The news of Goldman Sachs bowing to public pressure (even though Kenneth Feinberg takes credit for the move) and announcing no cash bonuses for senior executives came as a bit of a shock to me, I must admit. Receiving all your bonus in heavily restricted stock defeats the purpose of a bonus if you ask me, but I'm a notoriously short-term thinker in matters of compensation.
Now a lot of financial journalists are saying that Goldman's decision is the death knell of the cash bonus, period. That banks will increase salaries across the board and that year-end bonuses will no longer represent 60% of the average banker's all-in comp. This article from Business Week takes it a step further and puts forward the idea of reduced salaries and eliminated cash bonuses for bankers, essentially turning a Wall Street banker into just another clock-punching shmoe.
Instead of 60 percent of investment firm pay coming from year-end handouts, more will be in salary. And there may be less of that too, because of the pressure on banks from the government and myriad critics to become sounder institutions by raising capital and taking fewer risks. That will reduce profit and the ability to pay.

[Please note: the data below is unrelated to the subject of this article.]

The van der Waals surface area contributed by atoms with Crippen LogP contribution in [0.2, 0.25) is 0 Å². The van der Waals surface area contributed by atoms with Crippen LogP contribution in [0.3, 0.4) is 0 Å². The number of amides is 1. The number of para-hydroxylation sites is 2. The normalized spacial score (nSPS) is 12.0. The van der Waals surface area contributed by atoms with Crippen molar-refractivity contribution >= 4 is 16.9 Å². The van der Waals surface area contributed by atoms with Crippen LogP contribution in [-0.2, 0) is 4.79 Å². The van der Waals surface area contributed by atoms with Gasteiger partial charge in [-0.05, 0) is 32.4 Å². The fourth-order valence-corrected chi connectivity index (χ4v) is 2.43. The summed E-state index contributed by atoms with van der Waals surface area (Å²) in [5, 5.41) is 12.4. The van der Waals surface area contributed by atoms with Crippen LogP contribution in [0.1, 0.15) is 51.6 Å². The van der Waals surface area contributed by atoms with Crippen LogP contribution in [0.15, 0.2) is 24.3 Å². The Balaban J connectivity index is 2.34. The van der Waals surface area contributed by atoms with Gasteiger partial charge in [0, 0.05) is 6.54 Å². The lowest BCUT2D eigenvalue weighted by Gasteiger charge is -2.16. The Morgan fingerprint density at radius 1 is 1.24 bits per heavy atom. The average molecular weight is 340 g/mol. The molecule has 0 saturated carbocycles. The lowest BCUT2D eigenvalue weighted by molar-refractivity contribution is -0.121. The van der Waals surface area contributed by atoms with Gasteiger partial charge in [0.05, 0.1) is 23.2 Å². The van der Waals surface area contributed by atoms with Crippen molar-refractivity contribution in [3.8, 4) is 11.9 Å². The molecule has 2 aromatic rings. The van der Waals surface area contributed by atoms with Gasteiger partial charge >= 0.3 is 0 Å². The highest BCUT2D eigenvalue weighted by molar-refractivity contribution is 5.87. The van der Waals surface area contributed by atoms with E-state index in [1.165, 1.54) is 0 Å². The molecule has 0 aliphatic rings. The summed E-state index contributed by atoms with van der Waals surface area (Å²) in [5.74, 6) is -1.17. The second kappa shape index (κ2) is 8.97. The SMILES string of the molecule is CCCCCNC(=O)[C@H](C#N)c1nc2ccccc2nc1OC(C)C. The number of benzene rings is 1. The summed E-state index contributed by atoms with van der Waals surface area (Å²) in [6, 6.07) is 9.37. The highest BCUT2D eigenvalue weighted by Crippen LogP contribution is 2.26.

So this got me thinking. As miserable as the job is most of the time, what is the minimum all-in annual comp you would accept to do this job? Obviously, I realize different career paths will have different answers. For example, I'd sooner do gay porn than ever go back to work for a bank. But for the right money, I could probably be talked into trading again. Probably.
Here's where the prestige factor comes in. Would you take $36,000 a year all-in to be able to tell people you work for GS/MS/PJ? Be honest, now, because I know there's a few of you out there who would.
Let's make this a serious discussion, because I'm curious. Let's assume a 51-week year at an average of 85 hours per week. That's a total of 4,335 hours. Now if we look at the current average all-in pay for first and second year bankers, it probably falls somewhere around $85,000 (across the board, on average remember). That works out to $19.60 per hour.
I know we don't like to think of things in those terms and admit to ourselves that journeymen plumbers make more than bankers on an hourly basis, but for this exercise it is the easiest way to compare apples to apples and arrive at a baseline we can agree on.
So if today's average first and second year bankers make $20 an hour, give or take, what is the least amount (hourly) that you'd be willing to accept and still work in banking? At what point does that barista job at Starbucks start looking good? And, in all seriousness, would you be willing to work for all salary and no bonus and, if so, what would that salary number have to be?